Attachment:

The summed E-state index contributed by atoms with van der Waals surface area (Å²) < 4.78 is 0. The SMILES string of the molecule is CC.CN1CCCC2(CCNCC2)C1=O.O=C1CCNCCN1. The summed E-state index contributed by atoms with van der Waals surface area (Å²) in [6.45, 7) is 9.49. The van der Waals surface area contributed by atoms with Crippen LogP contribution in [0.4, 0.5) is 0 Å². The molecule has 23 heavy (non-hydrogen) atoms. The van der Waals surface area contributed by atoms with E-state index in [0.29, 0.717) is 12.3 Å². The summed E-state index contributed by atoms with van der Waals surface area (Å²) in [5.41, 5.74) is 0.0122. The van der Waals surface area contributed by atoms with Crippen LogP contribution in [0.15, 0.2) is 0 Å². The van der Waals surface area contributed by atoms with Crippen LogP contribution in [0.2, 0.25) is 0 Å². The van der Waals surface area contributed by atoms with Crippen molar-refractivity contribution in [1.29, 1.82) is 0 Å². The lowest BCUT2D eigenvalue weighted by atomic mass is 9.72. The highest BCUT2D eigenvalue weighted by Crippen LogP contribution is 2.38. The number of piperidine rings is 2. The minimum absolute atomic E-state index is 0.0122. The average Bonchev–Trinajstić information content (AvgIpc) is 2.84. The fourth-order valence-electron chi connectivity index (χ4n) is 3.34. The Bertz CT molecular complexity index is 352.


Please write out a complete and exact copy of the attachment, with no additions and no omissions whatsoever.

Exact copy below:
The summed E-state index contributed by atoms with van der Waals surface area (Å²) < 4.78 is 0. The SMILES string of the molecule is CC.CN1CCCC2(CCNCC2)C1=O.O=C1CCNCCN1. The summed E-state index contributed by atoms with van der Waals surface area (Å²) in [6.45, 7) is 9.49. The van der Waals surface area contributed by atoms with Crippen LogP contribution in [0.4, 0.5) is 0 Å². The molecule has 23 heavy (non-hydrogen) atoms. The van der Waals surface area contributed by atoms with E-state index in [0.29, 0.717) is 12.3 Å². The summed E-state index contributed by atoms with van der Waals surface area (Å²) in [5.41, 5.74) is 0.0122. The van der Waals surface area contributed by atoms with Crippen LogP contribution in [0.15, 0.2) is 0 Å². The van der Waals surface area contributed by atoms with Crippen LogP contribution in [0.2, 0.25) is 0 Å². The van der Waals surface area contributed by atoms with Crippen molar-refractivity contribution in [1.29, 1.82) is 0 Å². The lowest BCUT2D eigenvalue weighted by atomic mass is 9.72. The highest BCUT2D eigenvalue weighted by Crippen LogP contribution is 2.38. The number of piperidine rings is 2. The minimum absolute atomic E-state index is 0.0122. The average Bonchev–Trinajstić information content (AvgIpc) is 2.84. The fourth-order valence-electron chi connectivity index (χ4n) is 3.34. The Bertz CT molecular complexity index is 352.